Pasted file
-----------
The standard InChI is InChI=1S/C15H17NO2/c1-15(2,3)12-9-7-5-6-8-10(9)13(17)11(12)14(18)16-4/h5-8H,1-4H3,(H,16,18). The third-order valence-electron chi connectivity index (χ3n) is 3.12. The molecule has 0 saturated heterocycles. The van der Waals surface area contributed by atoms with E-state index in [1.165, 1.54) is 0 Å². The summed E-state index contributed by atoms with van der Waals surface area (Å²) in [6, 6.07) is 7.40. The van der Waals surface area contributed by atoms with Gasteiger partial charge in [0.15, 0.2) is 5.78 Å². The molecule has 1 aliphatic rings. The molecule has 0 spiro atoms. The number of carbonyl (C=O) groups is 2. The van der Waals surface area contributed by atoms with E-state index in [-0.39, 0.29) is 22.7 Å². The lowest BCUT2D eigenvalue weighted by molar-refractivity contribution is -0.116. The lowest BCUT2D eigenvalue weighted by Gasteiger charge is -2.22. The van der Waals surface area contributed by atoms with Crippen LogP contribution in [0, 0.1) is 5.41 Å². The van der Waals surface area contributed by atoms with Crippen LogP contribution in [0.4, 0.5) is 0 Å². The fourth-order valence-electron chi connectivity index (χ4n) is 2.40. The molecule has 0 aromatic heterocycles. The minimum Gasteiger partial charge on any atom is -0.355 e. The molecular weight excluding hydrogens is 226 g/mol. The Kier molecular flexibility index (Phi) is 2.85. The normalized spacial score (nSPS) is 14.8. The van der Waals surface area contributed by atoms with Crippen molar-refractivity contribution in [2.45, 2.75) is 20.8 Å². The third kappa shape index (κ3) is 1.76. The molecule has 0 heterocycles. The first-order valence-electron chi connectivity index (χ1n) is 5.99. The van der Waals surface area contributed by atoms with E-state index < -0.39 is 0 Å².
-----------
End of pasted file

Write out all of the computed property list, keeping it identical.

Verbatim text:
The standard InChI is InChI=1S/C15H17NO2/c1-15(2,3)12-9-7-5-6-8-10(9)13(17)11(12)14(18)16-4/h5-8H,1-4H3,(H,16,18). The third-order valence-electron chi connectivity index (χ3n) is 3.12. The molecule has 0 saturated heterocycles. The van der Waals surface area contributed by atoms with E-state index in [1.165, 1.54) is 0 Å². The summed E-state index contributed by atoms with van der Waals surface area (Å²) in [6, 6.07) is 7.40. The van der Waals surface area contributed by atoms with Gasteiger partial charge in [0.15, 0.2) is 5.78 Å². The molecule has 1 aliphatic rings. The molecule has 0 spiro atoms. The number of carbonyl (C=O) groups is 2. The van der Waals surface area contributed by atoms with E-state index in [-0.39, 0.29) is 22.7 Å². The lowest BCUT2D eigenvalue weighted by molar-refractivity contribution is -0.116. The lowest BCUT2D eigenvalue weighted by Gasteiger charge is -2.22. The van der Waals surface area contributed by atoms with Crippen LogP contribution in [0, 0.1) is 5.41 Å². The van der Waals surface area contributed by atoms with Crippen LogP contribution in [0.4, 0.5) is 0 Å². The fourth-order valence-electron chi connectivity index (χ4n) is 2.40. The molecule has 0 aromatic heterocycles. The minimum Gasteiger partial charge on any atom is -0.355 e. The molecular weight excluding hydrogens is 226 g/mol. The Kier molecular flexibility index (Phi) is 2.85. The normalized spacial score (nSPS) is 14.8. The van der Waals surface area contributed by atoms with Crippen molar-refractivity contribution in [2.45, 2.75) is 20.8 Å². The third kappa shape index (κ3) is 1.76. The molecule has 0 heterocycles. The first-order valence-electron chi connectivity index (χ1n) is 5.99. The van der Waals surface area contributed by atoms with E-state index < -0.39 is 0 Å².